Virginia to Finally Expand Medicaid

Virginia is poised to join 32 other states in expanding the public health insurance program under the Affordable Care Act. The state’s Republican-controlled Senate voted on Wednesday to expand access to Medicaid to an additional 400,000 low-income adults next year.

Medicaid was blocked by GOP lawmakers for over four years, but when the party risked losing the House of Delegates in elections last fall, many of them changed their stance, giving healthcare priority.

The expansion represents a policy victory for Democrats whose party is gaining strength in elections.

“Today’s vote in Virginia is a smack in the face to the Trump administration and the Republicans in Congress who keep pushing an out-of-touch, anti-health-care agenda. While they keep voting for health care repeal and sabotaging the system, Virginia voters demanded — and won — expanded coverage,” said Leslie Dach, chair of the advocacy group Protect Our Care, which supports the Affordable Care Act.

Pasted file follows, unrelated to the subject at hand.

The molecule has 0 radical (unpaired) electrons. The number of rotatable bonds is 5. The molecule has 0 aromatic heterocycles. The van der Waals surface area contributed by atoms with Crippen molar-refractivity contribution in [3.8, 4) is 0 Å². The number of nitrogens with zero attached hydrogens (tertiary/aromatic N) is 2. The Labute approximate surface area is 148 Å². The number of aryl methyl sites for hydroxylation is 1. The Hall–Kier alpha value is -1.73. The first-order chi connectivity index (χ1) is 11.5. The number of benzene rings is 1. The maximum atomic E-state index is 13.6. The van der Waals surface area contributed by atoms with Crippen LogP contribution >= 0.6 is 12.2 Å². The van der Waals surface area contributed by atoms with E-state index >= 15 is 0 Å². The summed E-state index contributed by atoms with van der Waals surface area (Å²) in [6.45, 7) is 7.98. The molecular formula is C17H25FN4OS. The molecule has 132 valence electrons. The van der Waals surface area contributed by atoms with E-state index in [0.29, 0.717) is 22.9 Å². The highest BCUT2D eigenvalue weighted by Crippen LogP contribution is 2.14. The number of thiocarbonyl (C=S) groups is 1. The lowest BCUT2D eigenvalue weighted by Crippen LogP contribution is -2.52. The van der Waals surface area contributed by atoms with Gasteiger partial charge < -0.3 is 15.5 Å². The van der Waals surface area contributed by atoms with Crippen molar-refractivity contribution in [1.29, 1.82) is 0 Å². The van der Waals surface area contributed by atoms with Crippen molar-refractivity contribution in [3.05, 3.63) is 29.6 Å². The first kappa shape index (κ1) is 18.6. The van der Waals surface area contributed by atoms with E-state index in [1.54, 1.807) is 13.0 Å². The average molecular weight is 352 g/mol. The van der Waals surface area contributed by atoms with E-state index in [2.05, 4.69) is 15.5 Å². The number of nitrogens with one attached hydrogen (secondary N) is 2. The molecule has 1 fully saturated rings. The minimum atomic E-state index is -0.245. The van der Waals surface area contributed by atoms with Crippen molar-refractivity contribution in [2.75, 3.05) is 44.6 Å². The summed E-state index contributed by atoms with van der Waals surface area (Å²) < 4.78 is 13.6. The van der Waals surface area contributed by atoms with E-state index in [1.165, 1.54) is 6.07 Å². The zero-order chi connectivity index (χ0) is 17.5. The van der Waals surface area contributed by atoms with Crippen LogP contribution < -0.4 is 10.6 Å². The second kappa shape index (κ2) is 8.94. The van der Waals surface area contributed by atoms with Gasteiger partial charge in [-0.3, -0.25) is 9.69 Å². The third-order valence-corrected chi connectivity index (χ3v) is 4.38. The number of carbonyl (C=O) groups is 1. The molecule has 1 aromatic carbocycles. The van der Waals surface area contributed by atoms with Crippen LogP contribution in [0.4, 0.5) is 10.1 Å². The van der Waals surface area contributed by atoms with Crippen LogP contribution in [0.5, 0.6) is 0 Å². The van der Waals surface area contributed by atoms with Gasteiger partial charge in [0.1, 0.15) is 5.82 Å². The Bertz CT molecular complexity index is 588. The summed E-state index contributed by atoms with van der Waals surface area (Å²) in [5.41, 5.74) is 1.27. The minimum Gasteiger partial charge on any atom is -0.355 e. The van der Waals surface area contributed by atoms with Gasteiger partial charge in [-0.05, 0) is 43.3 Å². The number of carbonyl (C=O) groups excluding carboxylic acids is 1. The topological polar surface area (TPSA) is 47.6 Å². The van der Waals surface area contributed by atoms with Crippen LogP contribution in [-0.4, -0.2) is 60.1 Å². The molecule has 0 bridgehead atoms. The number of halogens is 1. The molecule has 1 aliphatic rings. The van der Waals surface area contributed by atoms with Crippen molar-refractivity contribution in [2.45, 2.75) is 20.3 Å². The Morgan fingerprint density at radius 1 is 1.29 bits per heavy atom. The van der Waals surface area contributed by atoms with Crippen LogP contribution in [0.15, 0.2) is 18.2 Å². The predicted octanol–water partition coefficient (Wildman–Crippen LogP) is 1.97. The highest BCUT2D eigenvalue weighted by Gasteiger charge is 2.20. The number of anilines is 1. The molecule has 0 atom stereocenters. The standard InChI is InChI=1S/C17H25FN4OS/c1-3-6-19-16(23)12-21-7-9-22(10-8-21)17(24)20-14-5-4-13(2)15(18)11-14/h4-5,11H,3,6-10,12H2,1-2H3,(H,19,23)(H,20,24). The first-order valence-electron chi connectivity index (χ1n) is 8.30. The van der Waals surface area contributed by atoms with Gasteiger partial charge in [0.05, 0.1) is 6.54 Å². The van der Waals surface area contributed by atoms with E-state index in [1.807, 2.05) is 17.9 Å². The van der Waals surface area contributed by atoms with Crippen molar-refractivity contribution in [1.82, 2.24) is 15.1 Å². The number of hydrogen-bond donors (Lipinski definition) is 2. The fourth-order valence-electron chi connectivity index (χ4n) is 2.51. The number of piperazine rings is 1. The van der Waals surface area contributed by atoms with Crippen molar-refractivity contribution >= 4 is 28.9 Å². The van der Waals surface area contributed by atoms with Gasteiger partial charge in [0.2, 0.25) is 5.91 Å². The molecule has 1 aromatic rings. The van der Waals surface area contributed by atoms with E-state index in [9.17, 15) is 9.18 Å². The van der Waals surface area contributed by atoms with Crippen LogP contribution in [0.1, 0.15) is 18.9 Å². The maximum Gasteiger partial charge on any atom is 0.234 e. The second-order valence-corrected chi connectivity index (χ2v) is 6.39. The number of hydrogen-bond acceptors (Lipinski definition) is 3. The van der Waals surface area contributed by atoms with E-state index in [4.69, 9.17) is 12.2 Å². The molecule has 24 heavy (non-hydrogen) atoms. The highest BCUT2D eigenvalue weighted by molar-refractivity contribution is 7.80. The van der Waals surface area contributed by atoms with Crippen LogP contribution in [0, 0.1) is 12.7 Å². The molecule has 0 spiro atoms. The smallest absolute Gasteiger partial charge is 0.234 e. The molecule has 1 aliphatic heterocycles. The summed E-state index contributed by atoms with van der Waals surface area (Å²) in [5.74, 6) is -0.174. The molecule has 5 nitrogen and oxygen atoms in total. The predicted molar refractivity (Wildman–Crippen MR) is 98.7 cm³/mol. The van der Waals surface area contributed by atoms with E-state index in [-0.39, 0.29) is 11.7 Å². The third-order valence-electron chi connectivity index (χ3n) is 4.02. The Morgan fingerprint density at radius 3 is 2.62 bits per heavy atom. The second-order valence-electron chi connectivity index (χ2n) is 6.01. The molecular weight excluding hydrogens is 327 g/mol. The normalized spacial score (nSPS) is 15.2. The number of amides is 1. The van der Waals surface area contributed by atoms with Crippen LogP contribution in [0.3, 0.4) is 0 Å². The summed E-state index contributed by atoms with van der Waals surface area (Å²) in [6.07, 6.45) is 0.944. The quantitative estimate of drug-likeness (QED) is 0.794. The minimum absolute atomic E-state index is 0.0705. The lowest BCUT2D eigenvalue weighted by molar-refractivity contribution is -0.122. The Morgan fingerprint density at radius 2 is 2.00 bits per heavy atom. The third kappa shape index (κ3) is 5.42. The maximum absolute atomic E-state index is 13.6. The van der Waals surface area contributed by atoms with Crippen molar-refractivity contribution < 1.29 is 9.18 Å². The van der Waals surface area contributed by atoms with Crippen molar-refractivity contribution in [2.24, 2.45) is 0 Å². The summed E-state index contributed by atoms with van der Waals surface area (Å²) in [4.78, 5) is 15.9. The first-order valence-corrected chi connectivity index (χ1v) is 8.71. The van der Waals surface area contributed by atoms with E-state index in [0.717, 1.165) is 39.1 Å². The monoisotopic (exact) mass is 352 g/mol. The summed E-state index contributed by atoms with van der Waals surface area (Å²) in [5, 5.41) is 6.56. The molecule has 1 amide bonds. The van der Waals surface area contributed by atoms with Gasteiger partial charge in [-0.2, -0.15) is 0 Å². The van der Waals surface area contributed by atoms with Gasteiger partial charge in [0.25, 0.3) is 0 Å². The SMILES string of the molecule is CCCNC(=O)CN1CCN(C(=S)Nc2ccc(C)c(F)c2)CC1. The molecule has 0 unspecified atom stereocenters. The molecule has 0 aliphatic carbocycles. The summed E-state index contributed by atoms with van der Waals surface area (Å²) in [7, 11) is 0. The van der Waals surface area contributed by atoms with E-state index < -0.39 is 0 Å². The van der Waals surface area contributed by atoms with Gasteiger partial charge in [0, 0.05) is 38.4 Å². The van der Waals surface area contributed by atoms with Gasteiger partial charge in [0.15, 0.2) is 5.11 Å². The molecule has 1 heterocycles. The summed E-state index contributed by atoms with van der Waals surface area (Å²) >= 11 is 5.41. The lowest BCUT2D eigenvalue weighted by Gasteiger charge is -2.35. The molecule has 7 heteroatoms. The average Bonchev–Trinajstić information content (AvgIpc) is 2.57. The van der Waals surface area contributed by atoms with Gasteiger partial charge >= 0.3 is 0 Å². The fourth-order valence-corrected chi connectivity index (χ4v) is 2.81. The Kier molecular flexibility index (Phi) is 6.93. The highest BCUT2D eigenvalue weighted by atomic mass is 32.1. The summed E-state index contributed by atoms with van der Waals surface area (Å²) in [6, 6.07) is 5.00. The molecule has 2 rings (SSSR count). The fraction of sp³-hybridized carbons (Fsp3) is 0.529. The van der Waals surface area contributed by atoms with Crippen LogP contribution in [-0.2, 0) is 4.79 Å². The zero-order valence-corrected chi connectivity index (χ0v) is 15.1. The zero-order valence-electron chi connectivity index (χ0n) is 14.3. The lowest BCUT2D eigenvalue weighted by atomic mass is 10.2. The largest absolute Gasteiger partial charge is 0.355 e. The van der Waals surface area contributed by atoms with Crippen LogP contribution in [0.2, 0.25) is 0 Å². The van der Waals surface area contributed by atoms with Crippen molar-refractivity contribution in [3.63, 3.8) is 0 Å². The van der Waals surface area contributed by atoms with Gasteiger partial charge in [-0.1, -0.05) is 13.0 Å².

The vote on a budget bill including the Medicaid expansion came almost three months after the House approved a similar plan. The Senate bill was passed in the House in a matter of hours and will now go to Governor Ralph Northam’s desk.

Under the measure, adult recipients of Medicaid – provided they don’t have a disability – will have to work or volunteer in order to be eligible for it. This was a key provision for Republicans to vote on the bill.

“This budget is the culmination of five years of effort to bring our taxpayer dollars home from Washington and expand Medicaid,” Northam, a pediatrician, said in a statement. “As a doctor, I’m so proud of the significant step we’ve taken together to help Virginians get quality, affordable health care.”

However, the broadening of the program in Virginia comes with strings. The measure calls for the state to apply for a federal waiver to allow it to implement work requirements, co-payments and other measures and places new taxes on certain private hospitals to cover state costs.

Efforts to broaden the program in Idaho and Nebraska are also gaining momentum, even though their state legislatures have repeatedly refused to expand Medicaid.

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